Number five is going to be your investors’ risk tolerance. When you initially underwrote the deal you had your cash-on-cash and IRR projection, or whatever return projections that you used. So let’s say you projected an 18% IRR, with a 5-year exit, but after three years you determine that if you were to sell the property now, the IRR would actually be 27%. Obviously, continue to do what I said before – look at the age of the property, status of the market, status of the business plan and status of the loan, and use all those things to determine what the IRR would be if you waited 6 months, 12 months, 18 months etc, depending on how much longer your hold period is… And then based on those IRR numbers perform a sensitivity analysis using a varying cap rate. So what would happen to those IRR numbers if the market got better, and what would happen to those IRR numbers if the market got worse?

Now, if you sensitize those IRRs, and even if the market gets significantly better, the IRRs are not significantly better than that 27% number, then you are risking the chance of the market either remaining the same or getting worse, and you not being able to hit that 27% number.

So most likely, since your investors are passively investing, they have a lower risk tolerance, or at least a relatively low risk tolerance, compared to maybe let’s say an active investor… So if you’re not confident that you’re gonna be able to achieve a significantly higher IRR selling later compared to selling now, or whatever return factor is important to your investors – it might not be IRR – then if you wait to sell, you’re putting your investors’ capital at risk, and they might not want that. They might be happy with you selling early, getting that higher return, rather than waiting and maybe getting them a return that’s a few percentage points higher, but also maybe a few percentage points (or a lot of percentage points) lower.

That brings us into point number six, which is you want to also understand your investors’ investment goals, which you should already know when you had a conversation with them… Because at the end of the day, the decision to sell or not to sell is based off of the returns you can provide to your actual investors. They’re the ones that are the number one priority here. So what are their goals? Are their goals to receive their money back and profits back pretty quickly, so within 3-7 years? Is IRR something that’s really important to them? Or are they more focused on a longer-term hold that cash-flows, and they just wanna donate their equity back after 10-12 years?

If they care more about getting their money back sooner rather than later, then the IRR is likely going to be that important measurement, because the IRR is a time-based return measurement. So all things being equal, if you sold the property for $100,000 profit today, that $100,000 is worth more than $100,000 a year from now, or two years from now, or three years from now. And the IRR factor actually takes the time value of money into account. So the longer you’re holding the deal, the lower the IRR is going to be, unless obviously you’re significantly adding value and increasing the income at the property.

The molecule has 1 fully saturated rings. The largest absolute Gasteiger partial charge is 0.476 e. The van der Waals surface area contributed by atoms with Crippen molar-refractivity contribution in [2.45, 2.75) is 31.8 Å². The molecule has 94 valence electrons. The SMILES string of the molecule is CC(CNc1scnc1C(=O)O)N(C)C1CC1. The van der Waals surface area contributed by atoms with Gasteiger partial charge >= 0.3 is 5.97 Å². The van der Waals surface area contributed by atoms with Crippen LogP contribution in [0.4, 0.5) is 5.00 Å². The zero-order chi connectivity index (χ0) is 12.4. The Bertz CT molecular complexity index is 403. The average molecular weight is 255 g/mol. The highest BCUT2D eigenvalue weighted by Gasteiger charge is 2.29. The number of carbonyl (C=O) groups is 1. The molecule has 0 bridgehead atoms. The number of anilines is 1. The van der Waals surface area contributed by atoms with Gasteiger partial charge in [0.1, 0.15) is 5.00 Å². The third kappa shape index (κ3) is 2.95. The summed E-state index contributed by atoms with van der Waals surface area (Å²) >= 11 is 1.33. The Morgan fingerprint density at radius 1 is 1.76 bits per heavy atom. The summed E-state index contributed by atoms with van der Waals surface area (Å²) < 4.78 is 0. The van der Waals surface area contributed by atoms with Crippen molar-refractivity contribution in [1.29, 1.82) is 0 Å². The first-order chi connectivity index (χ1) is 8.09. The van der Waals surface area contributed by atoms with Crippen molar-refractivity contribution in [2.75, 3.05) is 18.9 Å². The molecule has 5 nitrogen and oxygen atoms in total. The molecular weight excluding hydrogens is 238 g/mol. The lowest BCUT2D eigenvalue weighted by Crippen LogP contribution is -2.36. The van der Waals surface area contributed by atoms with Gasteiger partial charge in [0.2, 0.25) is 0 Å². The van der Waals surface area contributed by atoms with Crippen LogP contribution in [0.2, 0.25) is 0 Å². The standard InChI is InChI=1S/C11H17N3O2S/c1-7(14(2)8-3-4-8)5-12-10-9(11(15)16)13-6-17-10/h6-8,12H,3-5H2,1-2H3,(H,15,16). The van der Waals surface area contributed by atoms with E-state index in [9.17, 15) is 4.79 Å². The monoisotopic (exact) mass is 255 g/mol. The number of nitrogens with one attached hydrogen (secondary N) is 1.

And then vice-versa – the faster the equity is return, the higher the IRR is going to be. So if that’s what they care about, it might make sense to sell sooner rather than later.

On the other hand, if your investors are more focused on that long-term cashflow, then you might want to wait to sell, because they don’t necessarily care about getting the upside, they don’t care about getting the money back; they just want a place to park their capital, receive 5%-10% return, and then at the end of the projected hold period they get their capital back… Because maybe this is how they planned their money, and they planned on that money being in there for ten years; then getting it back early – they don’t necessarily know what to do with it. If they say they planned on hold on to it for ten years and you get it back to them after five years, I’m sure they could repurpose that money, but maybe that’s something that they actually don’t want to do.

Overall, if you are confident that selling the property now will get you the highest return for your investors, then you should sell. And each of the factors I discussed are what you can use to determine if it is truly the best time to sell, or if you have a better chance of getting better returns to your investors by waiting.

So let’s say you determine that right now is the time to sell. What are the next steps? That’s what we’re gonna talk about in part two. In part two we’re gonna focus on the actual eight-step process for selling your apartment community.